Itching to finish!

I was just itching to get this next block of Sue Garman’s “Friends of Baltimore” finished!  But it just seemed to go on and on.  I started working on the red ribbons.  As you can see, this section of the ribbon was really skinny!  Here is how I tackled it.  Even though the freezer paper template was barely an 1/8″ wide, I still cut my 1/4″ seam allowance all the way around.

block 4

Once I prepped the first side, I trimmed the seam allowance so that I could  just see the edge of the template.

block 6

Next, I prepped the other side and trimmed it down also…

block 7

…and stitched it in place.

block 2

Then I prepped and stitched the second ribbon in place and added a pretty bow.

block 3

I thought I was done (and was high-five-ing myself!) and realized, no, I still had the bluebird to stitch.  So, here is the finished block…all tidied up after it’s bubble bath!

block 1

I took a close look and saw that,  once again, I forgot to stitch a tiny piece.  Drat!

oops (2)

Now, on to the exciting part!  The reason I wanted to finish this block so much, is that I now have enough blocks to sew another row together…I know!!!  So I dusted the cobwebs off my sewing machine, and started to make some half-square triangles.  You can read a little more about the method I use here.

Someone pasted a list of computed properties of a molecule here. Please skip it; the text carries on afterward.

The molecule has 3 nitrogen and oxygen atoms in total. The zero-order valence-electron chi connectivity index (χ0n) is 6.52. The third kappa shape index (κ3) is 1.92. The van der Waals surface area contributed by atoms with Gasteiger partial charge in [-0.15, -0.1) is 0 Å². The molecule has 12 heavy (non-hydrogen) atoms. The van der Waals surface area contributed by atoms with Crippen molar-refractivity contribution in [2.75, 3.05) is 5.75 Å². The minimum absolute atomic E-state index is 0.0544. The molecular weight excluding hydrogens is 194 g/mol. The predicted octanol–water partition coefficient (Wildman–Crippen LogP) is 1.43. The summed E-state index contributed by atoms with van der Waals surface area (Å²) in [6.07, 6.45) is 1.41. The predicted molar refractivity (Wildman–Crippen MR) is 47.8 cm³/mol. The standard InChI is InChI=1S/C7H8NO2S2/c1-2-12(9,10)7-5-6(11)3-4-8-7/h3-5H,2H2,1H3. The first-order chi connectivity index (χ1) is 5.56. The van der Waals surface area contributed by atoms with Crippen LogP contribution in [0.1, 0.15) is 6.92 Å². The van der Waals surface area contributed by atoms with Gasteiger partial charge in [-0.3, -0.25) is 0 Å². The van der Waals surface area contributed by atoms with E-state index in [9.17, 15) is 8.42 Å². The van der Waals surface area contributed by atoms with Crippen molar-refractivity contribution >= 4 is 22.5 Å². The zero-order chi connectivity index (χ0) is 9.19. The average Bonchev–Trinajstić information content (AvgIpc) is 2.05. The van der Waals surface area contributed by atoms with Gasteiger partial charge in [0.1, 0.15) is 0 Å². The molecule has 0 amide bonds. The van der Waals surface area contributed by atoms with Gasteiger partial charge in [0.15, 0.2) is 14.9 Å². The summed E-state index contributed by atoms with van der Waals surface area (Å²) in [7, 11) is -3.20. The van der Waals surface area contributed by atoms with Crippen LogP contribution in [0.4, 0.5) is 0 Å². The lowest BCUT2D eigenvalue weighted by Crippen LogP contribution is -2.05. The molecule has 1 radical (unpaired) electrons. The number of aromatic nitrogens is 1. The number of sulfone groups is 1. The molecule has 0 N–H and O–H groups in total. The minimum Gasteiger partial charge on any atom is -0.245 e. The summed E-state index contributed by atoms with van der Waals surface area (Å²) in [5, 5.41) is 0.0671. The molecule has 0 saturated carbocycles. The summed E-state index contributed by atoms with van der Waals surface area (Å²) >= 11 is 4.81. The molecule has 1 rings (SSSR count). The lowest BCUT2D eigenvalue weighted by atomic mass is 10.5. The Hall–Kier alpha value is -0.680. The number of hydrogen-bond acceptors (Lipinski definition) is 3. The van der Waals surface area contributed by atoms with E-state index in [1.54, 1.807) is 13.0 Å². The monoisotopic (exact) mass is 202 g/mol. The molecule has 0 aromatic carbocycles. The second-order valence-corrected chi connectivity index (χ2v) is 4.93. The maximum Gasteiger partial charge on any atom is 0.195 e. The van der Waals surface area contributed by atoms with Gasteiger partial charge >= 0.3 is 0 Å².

It’s one thing to sit and sew a bunch of half-square triangles together.  It is another thing entirely to stitch them together in a row and arrive at the measurement it is supposed to be.  Here is a little tip I use to make life easier.

First, I sew my half-square triangles (HSTs) together in pairs.  Then I press the seam open.

stitched togethe in pairs

Then I stitch the pairs together to make sets of 4.  And I press the seam open.  And then, I measure the piece.  These HSTs finish at 1″, therefore, 4  HSTs sewn together should measure 4 1/2″.

four and a half

Then I stitch the sets of 4 together to make sets of 8.  I press the seam open and measure the piece.  It should measure 8 1/2″.  This section needed a nip and tuck!

eight and a half

Now, I take my sets of 8 and stitch them together to make 16 HSTs.  And, hopefully, it measures 16 1/2″.

sixteen and a half

So, now I can start to sew the row together!   Bruin always likes to be in on the action!

bruin helping